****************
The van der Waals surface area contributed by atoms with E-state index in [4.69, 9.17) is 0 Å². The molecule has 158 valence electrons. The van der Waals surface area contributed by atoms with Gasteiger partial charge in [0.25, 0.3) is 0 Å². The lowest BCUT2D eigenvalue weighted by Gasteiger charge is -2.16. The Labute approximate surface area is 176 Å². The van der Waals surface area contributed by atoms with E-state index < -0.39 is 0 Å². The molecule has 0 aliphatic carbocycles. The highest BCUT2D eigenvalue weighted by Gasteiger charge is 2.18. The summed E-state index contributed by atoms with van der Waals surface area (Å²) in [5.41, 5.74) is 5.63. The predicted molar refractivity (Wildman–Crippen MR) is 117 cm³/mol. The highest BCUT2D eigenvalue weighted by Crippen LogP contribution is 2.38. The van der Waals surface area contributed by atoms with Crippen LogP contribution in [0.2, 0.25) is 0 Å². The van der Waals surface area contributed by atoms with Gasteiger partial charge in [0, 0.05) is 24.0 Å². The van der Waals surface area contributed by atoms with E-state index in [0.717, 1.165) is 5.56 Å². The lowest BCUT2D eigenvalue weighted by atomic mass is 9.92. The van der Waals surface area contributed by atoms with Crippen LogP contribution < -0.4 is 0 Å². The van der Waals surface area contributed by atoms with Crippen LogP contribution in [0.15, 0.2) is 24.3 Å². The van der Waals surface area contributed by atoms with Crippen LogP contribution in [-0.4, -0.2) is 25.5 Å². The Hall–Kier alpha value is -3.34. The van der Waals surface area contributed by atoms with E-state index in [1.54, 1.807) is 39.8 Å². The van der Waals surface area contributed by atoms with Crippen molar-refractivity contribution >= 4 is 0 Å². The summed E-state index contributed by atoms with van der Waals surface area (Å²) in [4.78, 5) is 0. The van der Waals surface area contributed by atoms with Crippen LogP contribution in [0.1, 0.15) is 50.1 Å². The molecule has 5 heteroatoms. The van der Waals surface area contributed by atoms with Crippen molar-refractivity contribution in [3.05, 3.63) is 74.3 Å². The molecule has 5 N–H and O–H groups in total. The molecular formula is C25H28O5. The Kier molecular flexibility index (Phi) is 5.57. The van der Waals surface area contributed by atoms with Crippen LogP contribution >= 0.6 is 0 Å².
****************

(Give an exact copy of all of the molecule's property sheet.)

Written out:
The van der Waals surface area contributed by atoms with E-state index in [4.69, 9.17) is 0 Å². The molecule has 158 valence electrons. The van der Waals surface area contributed by atoms with Gasteiger partial charge in [0.25, 0.3) is 0 Å². The lowest BCUT2D eigenvalue weighted by Gasteiger charge is -2.16. The Labute approximate surface area is 176 Å². The van der Waals surface area contributed by atoms with E-state index < -0.39 is 0 Å². The molecule has 0 aliphatic carbocycles. The highest BCUT2D eigenvalue weighted by Gasteiger charge is 2.18. The summed E-state index contributed by atoms with van der Waals surface area (Å²) in [5.41, 5.74) is 5.63. The predicted molar refractivity (Wildman–Crippen MR) is 117 cm³/mol. The highest BCUT2D eigenvalue weighted by Crippen LogP contribution is 2.38. The van der Waals surface area contributed by atoms with Crippen LogP contribution in [0.2, 0.25) is 0 Å². The van der Waals surface area contributed by atoms with Gasteiger partial charge in [0, 0.05) is 24.0 Å². The van der Waals surface area contributed by atoms with E-state index in [0.717, 1.165) is 5.56 Å². The lowest BCUT2D eigenvalue weighted by atomic mass is 9.92. The van der Waals surface area contributed by atoms with Crippen LogP contribution < -0.4 is 0 Å². The van der Waals surface area contributed by atoms with Crippen LogP contribution in [0.15, 0.2) is 24.3 Å². The van der Waals surface area contributed by atoms with Crippen LogP contribution in [-0.4, -0.2) is 25.5 Å². The Hall–Kier alpha value is -3.34. The van der Waals surface area contributed by atoms with E-state index in [1.54, 1.807) is 39.8 Å². The van der Waals surface area contributed by atoms with Crippen molar-refractivity contribution >= 4 is 0 Å². The summed E-state index contributed by atoms with van der Waals surface area (Å²) in [4.78, 5) is 0. The van der Waals surface area contributed by atoms with Crippen LogP contribution in [0.1, 0.15) is 50.1 Å². The molecule has 5 heteroatoms. The van der Waals surface area contributed by atoms with Crippen molar-refractivity contribution in [3.05, 3.63) is 74.3 Å². The molecule has 5 N–H and O–H groups in total. The molecular formula is C25H28O5. The Kier molecular flexibility index (Phi) is 5.57. The van der Waals surface area contributed by atoms with Crippen LogP contribution >= 0.6 is 0 Å².